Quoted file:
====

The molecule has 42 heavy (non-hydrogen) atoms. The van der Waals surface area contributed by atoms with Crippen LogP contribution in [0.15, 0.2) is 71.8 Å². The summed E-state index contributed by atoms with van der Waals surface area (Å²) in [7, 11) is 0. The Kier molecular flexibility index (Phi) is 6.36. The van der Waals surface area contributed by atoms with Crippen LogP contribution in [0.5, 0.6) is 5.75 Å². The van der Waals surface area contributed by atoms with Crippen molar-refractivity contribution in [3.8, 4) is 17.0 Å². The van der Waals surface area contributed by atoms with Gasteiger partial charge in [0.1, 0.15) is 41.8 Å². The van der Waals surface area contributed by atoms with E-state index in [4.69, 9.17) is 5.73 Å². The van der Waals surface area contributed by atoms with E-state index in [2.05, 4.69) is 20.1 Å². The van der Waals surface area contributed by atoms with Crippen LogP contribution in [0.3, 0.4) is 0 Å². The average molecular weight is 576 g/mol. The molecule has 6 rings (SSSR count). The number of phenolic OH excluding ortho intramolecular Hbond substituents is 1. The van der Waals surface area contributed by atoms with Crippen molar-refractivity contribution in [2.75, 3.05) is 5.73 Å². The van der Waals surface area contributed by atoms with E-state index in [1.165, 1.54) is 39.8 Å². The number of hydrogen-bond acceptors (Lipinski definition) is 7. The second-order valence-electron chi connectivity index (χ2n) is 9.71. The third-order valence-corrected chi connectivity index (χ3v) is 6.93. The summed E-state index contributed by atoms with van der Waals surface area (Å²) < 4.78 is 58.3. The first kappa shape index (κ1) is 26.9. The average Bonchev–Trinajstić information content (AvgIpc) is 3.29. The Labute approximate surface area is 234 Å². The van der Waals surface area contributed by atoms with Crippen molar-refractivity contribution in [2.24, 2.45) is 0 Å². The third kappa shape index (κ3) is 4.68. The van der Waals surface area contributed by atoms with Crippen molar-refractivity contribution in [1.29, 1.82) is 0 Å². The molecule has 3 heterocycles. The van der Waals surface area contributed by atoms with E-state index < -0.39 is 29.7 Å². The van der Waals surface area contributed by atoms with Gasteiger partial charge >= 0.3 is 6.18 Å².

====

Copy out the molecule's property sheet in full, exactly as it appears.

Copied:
The molecule has 42 heavy (non-hydrogen) atoms. The van der Waals surface area contributed by atoms with Crippen LogP contribution in [0.15, 0.2) is 71.8 Å². The summed E-state index contributed by atoms with van der Waals surface area (Å²) in [7, 11) is 0. The Kier molecular flexibility index (Phi) is 6.36. The van der Waals surface area contributed by atoms with Crippen LogP contribution in [0.5, 0.6) is 5.75 Å². The van der Waals surface area contributed by atoms with Crippen molar-refractivity contribution in [3.8, 4) is 17.0 Å². The van der Waals surface area contributed by atoms with Gasteiger partial charge in [0.1, 0.15) is 41.8 Å². The van der Waals surface area contributed by atoms with E-state index in [4.69, 9.17) is 5.73 Å². The van der Waals surface area contributed by atoms with E-state index in [2.05, 4.69) is 20.1 Å². The van der Waals surface area contributed by atoms with Crippen LogP contribution in [0.3, 0.4) is 0 Å². The average molecular weight is 576 g/mol. The molecule has 6 rings (SSSR count). The number of phenolic OH excluding ortho intramolecular Hbond substituents is 1. The van der Waals surface area contributed by atoms with Crippen molar-refractivity contribution in [2.75, 3.05) is 5.73 Å². The van der Waals surface area contributed by atoms with E-state index in [1.165, 1.54) is 39.8 Å². The number of hydrogen-bond acceptors (Lipinski definition) is 7. The second-order valence-electron chi connectivity index (χ2n) is 9.71. The third-order valence-corrected chi connectivity index (χ3v) is 6.93. The summed E-state index contributed by atoms with van der Waals surface area (Å²) < 4.78 is 58.3. The first kappa shape index (κ1) is 26.9. The average Bonchev–Trinajstić information content (AvgIpc) is 3.29. The Labute approximate surface area is 234 Å². The van der Waals surface area contributed by atoms with Crippen molar-refractivity contribution in [2.24, 2.45) is 0 Å². The third kappa shape index (κ3) is 4.68. The van der Waals surface area contributed by atoms with Crippen molar-refractivity contribution in [1.29, 1.82) is 0 Å². The molecule has 3 heterocycles. The van der Waals surface area contributed by atoms with E-state index < -0.39 is 29.7 Å². The van der Waals surface area contributed by atoms with Gasteiger partial charge >= 0.3 is 6.18 Å².